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- India EB-2 Moves Eight Months in July Visa Bulletin
- USCIS Launches Redesigned E-Verify Website
- USCIS Proposes Application Fee Increase
- E-Verify Legislation Passes Pennsylvania House
- New Consular Fees Effective June 4, 2010
- E-Verify Self-Check Tool Being Rolled Out in December 2010
- E-Verify Information Sharing with DOJ, EEOC, OFCCP and ICE
- E-Verify Implements Employee Hotline to Report Employer Abuses
- For Further Information
India EB-2 Moves Eight Months in July Visa Bulletin
On June 14, 2010, the U.S. Department of State issued the Visa Bulletin for July 2010. There is good news for Indian nationals in the Employment-Based Second Preference (EB-2), as the cut-off date has moved forward by eight months, to Oct. 1, 2005. The date for Chinese nationals is the same as in the June Visa Bulletin. The State Department is predicting that there could be additional movement in the India EB-2 date, possibly to March or April 2006, by September 2010.
Priority dates in the Employment-Based Third Preference advanced several weeks for all nationalities. The dates for the Other Workers category remained static.
|Employment-Based||All Chargeability Areas Except Those Listed||China—Mainland Born||Dominican Republic||India||Mexico||Philippines|
|2nd||C||Nov. 22, 2005||C||Oct. 1, 2005||C||C|
|3rd||Aug. 15, 2003||Aug. 15, 2003||Aug. 15, 2003||Nov. 22, 2001||U||Aug. 15, 2003|
|Other Workers||June 1, 2001||June 1, 2001||June 1, 2001||June 1, 2001||U||June 1, 2001|
USCIS Launches Redesigned E-Verify Website
On June 14, 2010, the U.S. Citizenship and Immigration Services (USCIS) launched a new E-Verify website with a new user interface, including the re-engineering of more than 200 pages from the prior site, as well as improved navigational tools to enhance ease of use, minimize errors and support compliance. The new interface has a new home page, a new case alerts' feature, improved case management, streamlined employer tutorials and enhanced security features, such as masking Social Security numbers to further protect privacy and ensure that only valid companies enroll in E-Verify. All current E-Verify users are required to complete a 20-minute tutorial on the new system.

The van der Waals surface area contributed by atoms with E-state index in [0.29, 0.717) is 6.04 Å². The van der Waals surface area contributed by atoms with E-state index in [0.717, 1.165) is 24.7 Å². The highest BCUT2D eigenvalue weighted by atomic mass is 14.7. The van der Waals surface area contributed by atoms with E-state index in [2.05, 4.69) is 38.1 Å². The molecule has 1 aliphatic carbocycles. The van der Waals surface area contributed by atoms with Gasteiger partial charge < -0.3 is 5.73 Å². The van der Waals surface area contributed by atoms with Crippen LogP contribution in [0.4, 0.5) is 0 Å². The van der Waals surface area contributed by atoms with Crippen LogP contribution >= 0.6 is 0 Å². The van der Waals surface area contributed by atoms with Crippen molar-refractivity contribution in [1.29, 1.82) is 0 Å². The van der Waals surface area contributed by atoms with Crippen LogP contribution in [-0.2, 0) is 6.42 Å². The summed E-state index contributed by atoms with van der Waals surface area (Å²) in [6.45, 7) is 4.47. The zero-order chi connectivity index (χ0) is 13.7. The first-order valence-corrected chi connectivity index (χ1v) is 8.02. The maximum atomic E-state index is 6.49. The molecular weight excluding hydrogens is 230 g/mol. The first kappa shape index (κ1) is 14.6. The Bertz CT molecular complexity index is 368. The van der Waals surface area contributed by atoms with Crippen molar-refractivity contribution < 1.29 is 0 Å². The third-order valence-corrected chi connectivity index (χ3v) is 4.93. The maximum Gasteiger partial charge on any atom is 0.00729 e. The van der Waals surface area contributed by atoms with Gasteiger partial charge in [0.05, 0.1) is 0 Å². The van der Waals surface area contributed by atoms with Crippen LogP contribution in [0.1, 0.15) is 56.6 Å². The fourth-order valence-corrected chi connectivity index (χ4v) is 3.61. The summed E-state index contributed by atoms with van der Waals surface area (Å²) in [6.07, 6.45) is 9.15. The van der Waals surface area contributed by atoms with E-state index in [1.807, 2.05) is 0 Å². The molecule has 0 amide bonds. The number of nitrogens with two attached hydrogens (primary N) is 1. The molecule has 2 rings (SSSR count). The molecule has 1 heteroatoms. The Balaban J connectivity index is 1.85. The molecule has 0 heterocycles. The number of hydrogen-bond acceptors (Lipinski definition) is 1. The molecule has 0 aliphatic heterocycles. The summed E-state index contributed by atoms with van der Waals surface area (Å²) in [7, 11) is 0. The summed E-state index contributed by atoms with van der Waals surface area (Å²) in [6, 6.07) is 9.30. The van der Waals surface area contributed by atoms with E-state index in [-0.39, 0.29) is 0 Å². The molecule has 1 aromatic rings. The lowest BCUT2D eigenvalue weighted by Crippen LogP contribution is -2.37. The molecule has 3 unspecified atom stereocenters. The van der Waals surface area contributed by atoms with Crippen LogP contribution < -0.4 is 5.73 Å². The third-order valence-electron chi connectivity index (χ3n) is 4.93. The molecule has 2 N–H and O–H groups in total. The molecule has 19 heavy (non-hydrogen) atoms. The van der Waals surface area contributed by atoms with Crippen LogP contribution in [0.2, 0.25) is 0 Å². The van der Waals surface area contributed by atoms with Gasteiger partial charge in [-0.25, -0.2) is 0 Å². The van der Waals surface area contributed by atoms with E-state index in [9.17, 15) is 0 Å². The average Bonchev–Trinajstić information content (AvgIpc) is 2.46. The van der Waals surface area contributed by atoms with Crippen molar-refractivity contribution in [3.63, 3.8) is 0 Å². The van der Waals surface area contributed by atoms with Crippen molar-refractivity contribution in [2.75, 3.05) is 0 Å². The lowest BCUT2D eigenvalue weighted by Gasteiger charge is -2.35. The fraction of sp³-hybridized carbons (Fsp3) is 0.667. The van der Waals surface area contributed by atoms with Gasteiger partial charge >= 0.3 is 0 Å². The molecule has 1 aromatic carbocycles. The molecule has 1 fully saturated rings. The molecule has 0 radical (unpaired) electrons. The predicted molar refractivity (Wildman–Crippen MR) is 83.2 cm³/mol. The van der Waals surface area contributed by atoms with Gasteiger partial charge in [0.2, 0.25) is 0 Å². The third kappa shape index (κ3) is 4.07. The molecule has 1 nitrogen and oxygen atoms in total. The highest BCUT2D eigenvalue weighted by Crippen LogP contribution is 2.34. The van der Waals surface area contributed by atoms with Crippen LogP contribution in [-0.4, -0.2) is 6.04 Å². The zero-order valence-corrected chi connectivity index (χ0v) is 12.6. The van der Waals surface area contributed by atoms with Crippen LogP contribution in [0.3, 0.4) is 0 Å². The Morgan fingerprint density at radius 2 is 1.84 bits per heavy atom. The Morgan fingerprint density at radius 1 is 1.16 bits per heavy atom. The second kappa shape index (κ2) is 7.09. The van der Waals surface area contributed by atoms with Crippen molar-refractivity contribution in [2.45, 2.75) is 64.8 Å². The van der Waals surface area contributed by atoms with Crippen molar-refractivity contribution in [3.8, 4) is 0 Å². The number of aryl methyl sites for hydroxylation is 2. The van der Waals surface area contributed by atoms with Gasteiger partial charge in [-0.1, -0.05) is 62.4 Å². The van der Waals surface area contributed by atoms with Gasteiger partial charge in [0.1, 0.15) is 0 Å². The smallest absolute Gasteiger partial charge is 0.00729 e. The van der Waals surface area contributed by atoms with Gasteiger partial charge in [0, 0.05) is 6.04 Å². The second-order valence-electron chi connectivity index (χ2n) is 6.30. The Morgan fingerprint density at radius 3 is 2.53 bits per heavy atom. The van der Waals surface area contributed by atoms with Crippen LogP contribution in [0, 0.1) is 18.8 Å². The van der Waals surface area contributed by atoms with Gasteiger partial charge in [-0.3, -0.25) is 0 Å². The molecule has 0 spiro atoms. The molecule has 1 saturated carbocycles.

USCIS Proposes Application Fee Increase
On June 11, 2010, USCIS announced a proposed fee increase on many of the most commonly filed applications. The fee for an I-129 Petition for Non-Immigrant Worker would go from $320 to $325. I-140, Petition for Immigrant Worker, would be raised from $475 to $580. I-130, Petition for Immigrant Relative, would be raised from $355 to $420.
USCIS reports that it has conducted a comprehensive fee study and refined its cost accounting process. These studies revealed that the current fees do not recover the full costs of services provided, and that an adjustment to the fee schedule is necessary to fully recover costs and maintain adequate service.
In a press release issued by USCIS to accompany the Federal Register notice, the agency reported that its "fee revenue in fiscal years 2008 and 2009 was much lower than projected, and fee revenue in fiscal year 2010 remains low. While USCIS did receive appropriations from Congress, budget cuts of approximately $160 million have not bridged the remaining gap between costs and declining revenue."
Comments on the increase are due by July 26, 2010.
E-Verify Legislation Passes Pennsylvania House
On June 10, 2010, the Pennsylvania House of Representatives passed two pieces of legislation (H.B. 1502 and 1503) that would require certain Pennsylvania employers to verify the employment eligibility of construction and contracted public workers via the E-Verify or Social Security Number Verification Service (SSNVS) systems. House Bill 1502 pertains to public works contractors and their subcontractors doing business with the state and would require verification of their workers' employment eligibility either through E-Verify (for new hires) or SSNVS (for existing employees). House Bill 1503 carries the same employment verification requirements for private-sector construction companies, requiring them to use E-Verify for all new hires "whether or not the work is for a public body or paid for from public funds." Both bills offer protection to employees who report or participate in an investigation relating to an alleged violation.